How do you respond to the truth you entered the wilderness to seek? When you read God’s word, listen to sermons, receive loving correction from a counselor or friend – do you lean toward banishment? Do you decapitate the truth to facilitate your self-delusions and maintain your comfort? Or do you kiss truth on the lips so you can awaken from your cursed sleep to pursue a deeper relationship with the One who created you?

People who tell us the truth deliver gifts God will use to spur us on to greater adventures if we will receive them with grace. To reject the truth is to lock His work in our lives away in a cell. John was freer in prison than the king was on his throne. I was more blessed by hard truth than I would have been by false praise.

What did you go out into the wilderness to see, loved ones? And what will you do when that wild and wooly truth disturbs your comfort in the universe? The right choice will make all the difference.

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    The Conversation

  1. Pam Manners says:

    Thank you, Lori. The truth I was handed today has nothing to do with the literary field. But it was painful and ugly and scary nonetheless.

    I wanted to lash out at those who dished it out. I wanted to lash out at myself for feeling like a failure AGAIN where my family is concerned. I wanted to scream and cry (which I did) and give up (which I am precariously close to doing).

    Yet along comes your blog post, with its questions:

    What did you go out into the wilderness to seek?
    How will you respond?

    I have a choice to hide in that small dark room you mentioned, or to embrace the truth and keep moving forward in the adventure.

    Honestly? I think today I would have chosen to hide had I not read your words here.

    Thank you doesn’t seem enough, but it’s all I have right now. So thank you, Lori.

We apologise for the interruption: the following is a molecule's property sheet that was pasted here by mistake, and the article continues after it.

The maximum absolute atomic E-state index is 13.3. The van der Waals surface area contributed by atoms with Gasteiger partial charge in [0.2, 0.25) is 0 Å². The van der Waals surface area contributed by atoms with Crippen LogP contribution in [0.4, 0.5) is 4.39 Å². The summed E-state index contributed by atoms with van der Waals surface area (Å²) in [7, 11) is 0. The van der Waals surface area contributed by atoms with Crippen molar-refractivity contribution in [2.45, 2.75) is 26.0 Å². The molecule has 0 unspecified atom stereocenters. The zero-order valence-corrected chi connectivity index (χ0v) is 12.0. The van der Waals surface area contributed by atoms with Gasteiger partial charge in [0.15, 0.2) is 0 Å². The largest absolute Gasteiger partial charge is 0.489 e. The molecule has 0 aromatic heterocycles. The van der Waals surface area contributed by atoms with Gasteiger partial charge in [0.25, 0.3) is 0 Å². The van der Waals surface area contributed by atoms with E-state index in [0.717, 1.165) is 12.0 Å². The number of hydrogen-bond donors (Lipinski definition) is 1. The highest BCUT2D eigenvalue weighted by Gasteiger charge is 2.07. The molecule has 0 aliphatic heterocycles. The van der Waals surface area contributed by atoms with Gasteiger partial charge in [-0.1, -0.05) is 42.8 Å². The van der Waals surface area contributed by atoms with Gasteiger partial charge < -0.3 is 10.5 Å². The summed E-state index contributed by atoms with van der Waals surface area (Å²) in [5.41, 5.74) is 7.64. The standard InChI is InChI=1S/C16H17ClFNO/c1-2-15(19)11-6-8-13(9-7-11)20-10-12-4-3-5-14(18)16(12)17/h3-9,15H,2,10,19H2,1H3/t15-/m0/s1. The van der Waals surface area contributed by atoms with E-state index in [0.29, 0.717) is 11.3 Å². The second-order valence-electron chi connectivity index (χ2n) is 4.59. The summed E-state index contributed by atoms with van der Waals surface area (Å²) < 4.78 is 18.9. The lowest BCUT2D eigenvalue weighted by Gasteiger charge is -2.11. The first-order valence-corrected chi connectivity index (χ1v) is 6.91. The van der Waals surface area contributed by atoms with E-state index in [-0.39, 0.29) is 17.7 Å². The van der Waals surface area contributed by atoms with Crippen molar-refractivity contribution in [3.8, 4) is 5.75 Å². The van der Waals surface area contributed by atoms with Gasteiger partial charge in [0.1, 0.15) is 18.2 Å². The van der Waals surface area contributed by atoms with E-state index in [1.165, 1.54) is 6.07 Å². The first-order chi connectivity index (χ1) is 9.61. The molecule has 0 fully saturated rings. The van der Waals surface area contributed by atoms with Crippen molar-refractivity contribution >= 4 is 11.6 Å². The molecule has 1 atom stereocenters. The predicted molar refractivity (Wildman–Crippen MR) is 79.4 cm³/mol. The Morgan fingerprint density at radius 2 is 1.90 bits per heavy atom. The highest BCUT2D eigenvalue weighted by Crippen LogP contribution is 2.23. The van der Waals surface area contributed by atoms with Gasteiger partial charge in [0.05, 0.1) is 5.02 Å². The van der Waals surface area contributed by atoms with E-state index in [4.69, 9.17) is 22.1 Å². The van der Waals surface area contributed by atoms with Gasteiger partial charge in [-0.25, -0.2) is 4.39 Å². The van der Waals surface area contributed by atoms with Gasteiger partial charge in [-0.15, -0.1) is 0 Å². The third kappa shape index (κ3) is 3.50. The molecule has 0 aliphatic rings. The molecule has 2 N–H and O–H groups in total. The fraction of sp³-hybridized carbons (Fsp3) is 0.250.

• I’ll be praying for you today, Pam. Trust me, I did my share of crying over the hard truths I’ve heard (and am sure I’ll do more). Like King David, we just need to do our screaming and crying in the Lord’s presence and let Him have the final word.

  2. Debra says:

    Lori, did you abandon fiction because of this? Did this agent steer your writing in the direction of a call, perhaps? In other words, do you now feel called to write nonfiction over fiction?

    • I didn’t abandon fiction, Debra. I realized I had much to learn about storytelling. I studied, worked hard, and my novels have won contests but are, as yet, unpublished. Right now, my focus is the blog and non-fiction but I won’t abandon any vehicle for communication. The main thing is the message and I’ll work to master whichever vehicle is best for communicating each story God calls me to tell. That agent believes my strength is non-fiction but he happily represents my fiction as well. He is a godly man with an eternal perspective and a strong work ethic.

  3. Bets ryan says:

    Well done, good and faithful servant… well done, indeed!

  4. Maxine D says:

    I am learning to handle and use criticism to the good, but yes I have grovelled and whined and cried and tried to reject it, but God has a way of continuing to bring it to mind until I do something constructive with it.
    Blessings from a disturbed hobbit